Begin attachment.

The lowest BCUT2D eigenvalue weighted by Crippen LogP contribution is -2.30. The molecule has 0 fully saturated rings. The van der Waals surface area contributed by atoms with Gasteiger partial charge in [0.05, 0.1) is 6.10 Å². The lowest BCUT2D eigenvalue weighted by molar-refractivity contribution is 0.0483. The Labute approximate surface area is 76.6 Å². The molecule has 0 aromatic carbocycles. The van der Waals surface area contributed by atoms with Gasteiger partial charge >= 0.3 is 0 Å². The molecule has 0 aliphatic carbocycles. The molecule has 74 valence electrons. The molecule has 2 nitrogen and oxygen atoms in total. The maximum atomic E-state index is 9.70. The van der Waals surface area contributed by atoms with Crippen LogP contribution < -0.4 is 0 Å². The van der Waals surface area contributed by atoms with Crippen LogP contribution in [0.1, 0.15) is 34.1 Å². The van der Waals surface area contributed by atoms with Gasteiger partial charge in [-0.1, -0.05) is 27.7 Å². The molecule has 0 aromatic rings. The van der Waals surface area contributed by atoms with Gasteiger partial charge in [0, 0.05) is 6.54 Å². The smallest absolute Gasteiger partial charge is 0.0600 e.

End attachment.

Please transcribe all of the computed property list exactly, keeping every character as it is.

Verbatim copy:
The lowest BCUT2D eigenvalue weighted by Crippen LogP contribution is -2.30. The molecule has 0 fully saturated rings. The van der Waals surface area contributed by atoms with Gasteiger partial charge in [0.05, 0.1) is 6.10 Å². The lowest BCUT2D eigenvalue weighted by molar-refractivity contribution is 0.0483. The Labute approximate surface area is 76.6 Å². The molecule has 0 aromatic carbocycles. The van der Waals surface area contributed by atoms with Gasteiger partial charge >= 0.3 is 0 Å². The molecule has 0 aliphatic carbocycles. The molecule has 74 valence electrons. The molecule has 2 nitrogen and oxygen atoms in total. The maximum atomic E-state index is 9.70. The van der Waals surface area contributed by atoms with Crippen LogP contribution < -0.4 is 0 Å². The van der Waals surface area contributed by atoms with Crippen LogP contribution in [0.1, 0.15) is 34.1 Å². The van der Waals surface area contributed by atoms with Gasteiger partial charge in [-0.1, -0.05) is 27.7 Å². The molecule has 0 aromatic rings. The van der Waals surface area contributed by atoms with Gasteiger partial charge in [0, 0.05) is 6.54 Å². The smallest absolute Gasteiger partial charge is 0.0600 e.